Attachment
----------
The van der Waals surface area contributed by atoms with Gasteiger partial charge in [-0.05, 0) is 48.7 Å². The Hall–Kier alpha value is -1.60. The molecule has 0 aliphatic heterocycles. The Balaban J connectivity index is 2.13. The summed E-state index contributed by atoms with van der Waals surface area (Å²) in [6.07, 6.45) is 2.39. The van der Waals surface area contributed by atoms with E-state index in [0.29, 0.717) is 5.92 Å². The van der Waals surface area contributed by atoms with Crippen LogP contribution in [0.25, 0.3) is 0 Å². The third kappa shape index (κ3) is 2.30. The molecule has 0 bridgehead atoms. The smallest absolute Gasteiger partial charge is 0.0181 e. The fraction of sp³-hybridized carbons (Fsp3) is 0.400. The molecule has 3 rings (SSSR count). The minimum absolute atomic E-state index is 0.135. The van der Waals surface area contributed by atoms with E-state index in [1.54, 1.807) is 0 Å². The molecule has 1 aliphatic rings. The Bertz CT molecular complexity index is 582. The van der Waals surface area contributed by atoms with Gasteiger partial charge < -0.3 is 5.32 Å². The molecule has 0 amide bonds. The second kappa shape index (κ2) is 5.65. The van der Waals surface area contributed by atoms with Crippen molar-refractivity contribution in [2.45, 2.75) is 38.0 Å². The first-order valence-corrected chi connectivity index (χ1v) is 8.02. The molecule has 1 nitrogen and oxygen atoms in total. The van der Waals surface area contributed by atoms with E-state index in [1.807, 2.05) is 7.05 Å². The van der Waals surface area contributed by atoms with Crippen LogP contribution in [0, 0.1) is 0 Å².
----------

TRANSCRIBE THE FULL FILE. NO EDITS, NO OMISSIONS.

The van der Waals surface area contributed by atoms with Gasteiger partial charge in [-0.05, 0) is 48.7 Å². The Hall–Kier alpha value is -1.60. The molecule has 0 aliphatic heterocycles. The Balaban J connectivity index is 2.13. The summed E-state index contributed by atoms with van der Waals surface area (Å²) in [6.07, 6.45) is 2.39. The van der Waals surface area contributed by atoms with E-state index in [0.29, 0.717) is 5.92 Å². The van der Waals surface area contributed by atoms with Crippen LogP contribution in [0.25, 0.3) is 0 Å². The third kappa shape index (κ3) is 2.30. The molecule has 0 bridgehead atoms. The smallest absolute Gasteiger partial charge is 0.0181 e. The fraction of sp³-hybridized carbons (Fsp3) is 0.400. The molecule has 3 rings (SSSR count). The minimum absolute atomic E-state index is 0.135. The van der Waals surface area contributed by atoms with E-state index in [1.54, 1.807) is 0 Å². The molecule has 1 aliphatic rings. The Bertz CT molecular complexity index is 582. The van der Waals surface area contributed by atoms with Gasteiger partial charge < -0.3 is 5.32 Å². The molecule has 0 amide bonds. The second kappa shape index (κ2) is 5.65. The van der Waals surface area contributed by atoms with Crippen molar-refractivity contribution in [2.45, 2.75) is 38.0 Å². The first-order valence-corrected chi connectivity index (χ1v) is 8.02. The molecule has 1 nitrogen and oxygen atoms in total. The van der Waals surface area contributed by atoms with E-state index in [1.807, 2.05) is 7.05 Å². The van der Waals surface area contributed by atoms with Crippen LogP contribution in [0, 0.1) is 0 Å².